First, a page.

When Soul Meets Body: A journey of a silicon wafer to become an organ-on-chip

Here I am, Hande is coming to the cleanroom to fabricate me. I’m just a bare silicon wafer right now. She has an approved flowchart and she will fabricate tiny little transistors with polymer membrane which will have extended electrodes on me. She wants to monitor ion concentration (specifically potassium) on cells because it can be relevant for specific disease phenotypes. But am I going to allow this? Are the cells going to survive on me? Is the signal-to-noise ratio good enough to actually see biologically relevant results? Am I going to serve as a standard platform or am I going to be one of these projects that everyone was hyped about once and forgot my name in two months? These are some lovely questions that I think of at night, when the cleanroom is closed.

I am on the journey to become a silicon-based Organ-on-Chip platform with sensors so that I can have relatively good electrical characteristics and people can integrate really chaotic circuits on me. But probably the best thing about me is the suspended polymer membrane on me, which is based on PDMS, so cells can actually survive on me. And guess what, it is also transparent! The transistors are supposed to change their characteristics due to the change in ion concentration in close proximity to the electrodes. This change in concentration should be due to change in the wellbeing of the cells. These transistors have extended electrodes on the optically transparent membrane. Oh also, they should be really sensitive. So, in theory, I am going to be a 1cm x 1cm hybrid chip that should give electrical output, next to optical inspection.

My fabrication journey is wafer-scale. This means I always have (or I should always have) identical 52 chips on me. Then they will brutally dice me but luckily, I can survive these conditions. I mean during my fabrication journey, I am in a furnace at 1000 °C at the beginning to grow oxide on me, I face plasma (many many times), I face sputtering (kind of a bombardment if you believe) of Aluminum-Silicon at 350 °C, I certainly survive at least 10 lithography steps with UV light and some buffered hydrofluoric acid (BHF) baths. Oh, and at the end she etches me at least 720 cycles with deep reactive ion etching to release the PDMS membrane. But she is careful so the membrane is still intact at the end.

Sometimes I disappoint Hande. I’m sorry about this but at some fabrication steps some things may go wrong. I mean, I need 155 steps to become an actual chip. But sometimes I just wonder, 155 steps, at least half of them can go really really wrong and then she needs to figure out what might be the cause of the failure, and probably she needs to start all over again…
I swear she prays every time she loads me to a machine. Maybe the Helium flow on the backside of me is too much so the process is not going to work. Or maybe cooling is not enough so I can burn brutally. She just waits there, trying to focus on different stuff, in her cleanroom suit. But I know she always thinks about me when a process is going on on me.

Anyways, when she is done in the cleanroom, she takes some cool pictures of me with Scanning Electron Microscopy and Optical-Laser Microscopy, to understand if I truly survived. She wraps me nicely to a single-wafer carrier and takes me outside of the cleanroom.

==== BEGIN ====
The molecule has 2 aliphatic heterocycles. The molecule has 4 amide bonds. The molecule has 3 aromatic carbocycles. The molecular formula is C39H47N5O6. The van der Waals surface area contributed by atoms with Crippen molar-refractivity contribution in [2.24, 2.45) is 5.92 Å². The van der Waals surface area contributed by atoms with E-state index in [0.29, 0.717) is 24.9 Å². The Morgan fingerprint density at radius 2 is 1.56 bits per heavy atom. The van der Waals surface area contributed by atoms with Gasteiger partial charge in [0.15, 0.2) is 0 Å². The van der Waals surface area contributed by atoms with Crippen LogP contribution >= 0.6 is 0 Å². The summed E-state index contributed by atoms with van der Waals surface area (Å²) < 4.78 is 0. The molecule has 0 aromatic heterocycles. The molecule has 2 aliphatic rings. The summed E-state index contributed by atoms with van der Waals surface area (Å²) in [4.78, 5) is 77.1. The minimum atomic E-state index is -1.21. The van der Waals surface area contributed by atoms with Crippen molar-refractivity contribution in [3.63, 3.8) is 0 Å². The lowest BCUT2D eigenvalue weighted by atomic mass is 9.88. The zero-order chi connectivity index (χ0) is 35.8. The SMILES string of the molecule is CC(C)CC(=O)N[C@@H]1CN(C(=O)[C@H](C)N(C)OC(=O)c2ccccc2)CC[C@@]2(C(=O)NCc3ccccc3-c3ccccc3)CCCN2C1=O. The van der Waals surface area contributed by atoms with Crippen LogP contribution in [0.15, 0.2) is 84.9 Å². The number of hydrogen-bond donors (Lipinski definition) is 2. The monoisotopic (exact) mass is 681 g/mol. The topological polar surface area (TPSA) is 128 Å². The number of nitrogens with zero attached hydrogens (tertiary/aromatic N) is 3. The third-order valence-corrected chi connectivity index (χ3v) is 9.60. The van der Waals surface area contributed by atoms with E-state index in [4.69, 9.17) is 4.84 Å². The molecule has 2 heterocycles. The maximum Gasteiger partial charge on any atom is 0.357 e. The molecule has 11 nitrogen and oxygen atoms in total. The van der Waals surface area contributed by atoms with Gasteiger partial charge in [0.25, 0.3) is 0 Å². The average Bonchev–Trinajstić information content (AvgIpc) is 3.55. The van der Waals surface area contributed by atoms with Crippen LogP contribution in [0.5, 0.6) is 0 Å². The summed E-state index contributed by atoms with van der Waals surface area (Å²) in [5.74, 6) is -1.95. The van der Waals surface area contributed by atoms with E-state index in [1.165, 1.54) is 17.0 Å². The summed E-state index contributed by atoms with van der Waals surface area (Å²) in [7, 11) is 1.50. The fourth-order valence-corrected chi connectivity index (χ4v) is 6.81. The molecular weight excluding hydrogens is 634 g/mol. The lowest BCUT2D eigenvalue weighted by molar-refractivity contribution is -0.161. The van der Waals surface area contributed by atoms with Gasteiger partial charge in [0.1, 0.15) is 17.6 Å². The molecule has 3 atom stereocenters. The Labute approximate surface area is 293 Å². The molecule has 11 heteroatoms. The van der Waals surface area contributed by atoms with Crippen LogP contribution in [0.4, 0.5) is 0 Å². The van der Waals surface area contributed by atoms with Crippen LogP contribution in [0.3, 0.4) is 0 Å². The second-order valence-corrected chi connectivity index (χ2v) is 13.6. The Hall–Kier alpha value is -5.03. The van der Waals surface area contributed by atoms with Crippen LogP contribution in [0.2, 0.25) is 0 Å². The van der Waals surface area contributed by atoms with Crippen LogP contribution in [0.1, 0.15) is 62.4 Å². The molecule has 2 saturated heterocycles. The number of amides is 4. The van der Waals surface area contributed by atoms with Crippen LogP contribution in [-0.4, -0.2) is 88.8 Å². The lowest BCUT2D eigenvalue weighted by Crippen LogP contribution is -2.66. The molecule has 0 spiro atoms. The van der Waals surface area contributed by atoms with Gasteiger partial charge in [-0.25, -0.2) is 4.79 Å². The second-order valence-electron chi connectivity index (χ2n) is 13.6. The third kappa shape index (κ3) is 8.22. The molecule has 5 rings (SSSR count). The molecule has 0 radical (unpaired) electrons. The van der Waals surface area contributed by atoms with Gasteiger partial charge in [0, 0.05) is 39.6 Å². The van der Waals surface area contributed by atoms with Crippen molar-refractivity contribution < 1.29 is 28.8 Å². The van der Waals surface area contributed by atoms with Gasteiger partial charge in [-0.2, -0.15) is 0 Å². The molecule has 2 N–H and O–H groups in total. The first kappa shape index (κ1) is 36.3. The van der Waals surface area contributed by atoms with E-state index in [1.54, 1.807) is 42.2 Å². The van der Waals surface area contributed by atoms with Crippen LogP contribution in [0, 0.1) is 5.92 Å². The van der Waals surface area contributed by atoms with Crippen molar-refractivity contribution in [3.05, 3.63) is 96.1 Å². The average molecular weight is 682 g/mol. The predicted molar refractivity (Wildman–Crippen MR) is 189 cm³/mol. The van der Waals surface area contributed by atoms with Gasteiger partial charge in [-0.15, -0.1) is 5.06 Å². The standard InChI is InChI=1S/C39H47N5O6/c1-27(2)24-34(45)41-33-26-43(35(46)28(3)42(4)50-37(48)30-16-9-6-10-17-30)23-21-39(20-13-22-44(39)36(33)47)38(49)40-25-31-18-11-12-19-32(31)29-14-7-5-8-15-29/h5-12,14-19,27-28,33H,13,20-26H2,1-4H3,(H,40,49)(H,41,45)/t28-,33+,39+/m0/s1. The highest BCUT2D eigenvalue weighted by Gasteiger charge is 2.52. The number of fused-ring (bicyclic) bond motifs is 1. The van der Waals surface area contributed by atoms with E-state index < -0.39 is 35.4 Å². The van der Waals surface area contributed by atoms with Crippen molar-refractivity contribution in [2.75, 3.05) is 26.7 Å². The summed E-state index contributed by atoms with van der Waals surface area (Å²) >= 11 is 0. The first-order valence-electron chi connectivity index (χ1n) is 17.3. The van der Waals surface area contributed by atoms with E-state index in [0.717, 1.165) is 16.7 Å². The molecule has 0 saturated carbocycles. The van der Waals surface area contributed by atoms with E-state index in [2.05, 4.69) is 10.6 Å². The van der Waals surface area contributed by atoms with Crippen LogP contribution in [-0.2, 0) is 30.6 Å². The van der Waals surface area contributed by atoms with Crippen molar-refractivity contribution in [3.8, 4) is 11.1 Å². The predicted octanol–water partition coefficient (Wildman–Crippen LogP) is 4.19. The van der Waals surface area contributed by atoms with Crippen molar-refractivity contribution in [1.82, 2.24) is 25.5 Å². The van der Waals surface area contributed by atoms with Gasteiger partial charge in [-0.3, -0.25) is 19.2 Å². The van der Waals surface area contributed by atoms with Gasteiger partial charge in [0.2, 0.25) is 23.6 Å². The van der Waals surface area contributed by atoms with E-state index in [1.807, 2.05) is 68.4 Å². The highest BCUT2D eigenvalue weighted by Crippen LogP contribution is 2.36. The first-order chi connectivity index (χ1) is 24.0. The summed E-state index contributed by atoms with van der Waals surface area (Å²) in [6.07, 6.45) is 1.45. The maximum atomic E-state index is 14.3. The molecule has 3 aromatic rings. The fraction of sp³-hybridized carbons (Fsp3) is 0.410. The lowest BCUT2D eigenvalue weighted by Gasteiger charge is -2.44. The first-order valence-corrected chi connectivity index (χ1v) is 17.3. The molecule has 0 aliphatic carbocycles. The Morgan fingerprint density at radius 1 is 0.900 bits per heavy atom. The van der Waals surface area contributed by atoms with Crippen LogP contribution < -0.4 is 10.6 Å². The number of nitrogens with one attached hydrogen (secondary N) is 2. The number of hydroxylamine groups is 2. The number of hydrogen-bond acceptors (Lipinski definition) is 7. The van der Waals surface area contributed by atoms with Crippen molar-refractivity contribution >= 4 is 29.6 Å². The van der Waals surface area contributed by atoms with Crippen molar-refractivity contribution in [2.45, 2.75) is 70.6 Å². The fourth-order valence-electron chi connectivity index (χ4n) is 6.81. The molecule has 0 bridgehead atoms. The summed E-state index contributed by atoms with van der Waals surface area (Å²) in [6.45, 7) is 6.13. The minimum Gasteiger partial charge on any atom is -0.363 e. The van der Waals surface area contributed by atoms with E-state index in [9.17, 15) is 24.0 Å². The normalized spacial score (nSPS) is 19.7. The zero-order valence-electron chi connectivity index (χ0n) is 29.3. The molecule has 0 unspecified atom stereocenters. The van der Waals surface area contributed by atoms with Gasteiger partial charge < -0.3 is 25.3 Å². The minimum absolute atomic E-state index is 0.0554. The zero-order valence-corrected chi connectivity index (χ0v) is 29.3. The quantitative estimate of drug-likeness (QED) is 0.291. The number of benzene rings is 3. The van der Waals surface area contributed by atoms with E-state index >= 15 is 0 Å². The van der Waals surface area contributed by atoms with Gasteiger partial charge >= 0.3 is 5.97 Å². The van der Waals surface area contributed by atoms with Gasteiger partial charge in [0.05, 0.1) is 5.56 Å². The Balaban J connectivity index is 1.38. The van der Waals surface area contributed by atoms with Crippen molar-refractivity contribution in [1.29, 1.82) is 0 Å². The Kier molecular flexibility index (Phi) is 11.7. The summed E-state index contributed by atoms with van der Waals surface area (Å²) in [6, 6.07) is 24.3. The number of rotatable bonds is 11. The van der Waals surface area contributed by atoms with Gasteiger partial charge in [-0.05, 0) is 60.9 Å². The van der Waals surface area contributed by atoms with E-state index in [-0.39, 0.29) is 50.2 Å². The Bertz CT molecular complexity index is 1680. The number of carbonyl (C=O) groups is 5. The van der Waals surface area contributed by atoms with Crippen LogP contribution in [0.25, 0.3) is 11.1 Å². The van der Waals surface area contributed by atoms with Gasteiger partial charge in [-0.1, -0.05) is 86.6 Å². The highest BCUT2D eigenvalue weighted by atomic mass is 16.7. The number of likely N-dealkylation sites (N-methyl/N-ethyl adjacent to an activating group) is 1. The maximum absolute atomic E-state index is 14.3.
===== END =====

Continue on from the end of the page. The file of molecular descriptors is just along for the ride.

Well, hello world. After cleanroom environment where the maximum number of particles is 100 in a cubic foot, you are kind of dirty huh? Now we are going for dicing so that the journey of the wafer ends. I will continue as chips from now on. After dicing she cleans me with acetone and isopropyl alcohol and then wirebonds me to a printed circuit board (PCB) to be able to measure me in the future. It’s like a connection to the outside world, so that she can apply necessary voltages and measure current. The ions we want to monitor will change the output current in the end. She looks stressed.

Now, after fabrication journey, here comes the measurement part. I think I’m a little stubborn sometimes. When she compares the measurements to simulations, I give very weird results. Hahah. Sorry Hande. I know you always think about me and you have some sleepless nights because of me. But when you understand everything that’s going on on me, I know it’s going to be much much better than everything that you can think of. But mostly I give some sort of meaningful results. Statistics are much more important than a single measurement, right?

Image: “Happily ever after:
A selfie of me and my visitors for the last 7 days-nicely stained”
Image Credits: Michel Hu (LUMC)

Now the best part: When soul meets body. I am going to the LUMC to fulfil my destiny. We are all very excited. I will meet with new and cool people. We are in the train. An Organ-on-Chip (almost) in a train. Sounds funny. Michel (Michel Hu) tests neuronal differentiation on me to see if I am toxic to the cells or are we going to be happily ever after. He cultures and differentiates human induced pluripotent stem cell (hiPSC)-derived cortical neurons. They live with me more than 7 days and differentiate to neural progenitor cells (NPCs). Michel then stains them with mature neuron marker to take good pictures. I’m not going to lie they look really cool and I am really happy that they survive on me. That means we can actually measure the potassium concentration since different level of potassium than its threshold value can cause different disease phenotypes.

So, after all the steps, all the struggles, I can say that my journey has just started. After TU Delft, I’m in my new home in an incubator in the LUMC, living happily with NPCs.

Hande Aydogmus NOCI PhD Student at TU Delft
Department of Microelectronics, ECTM Group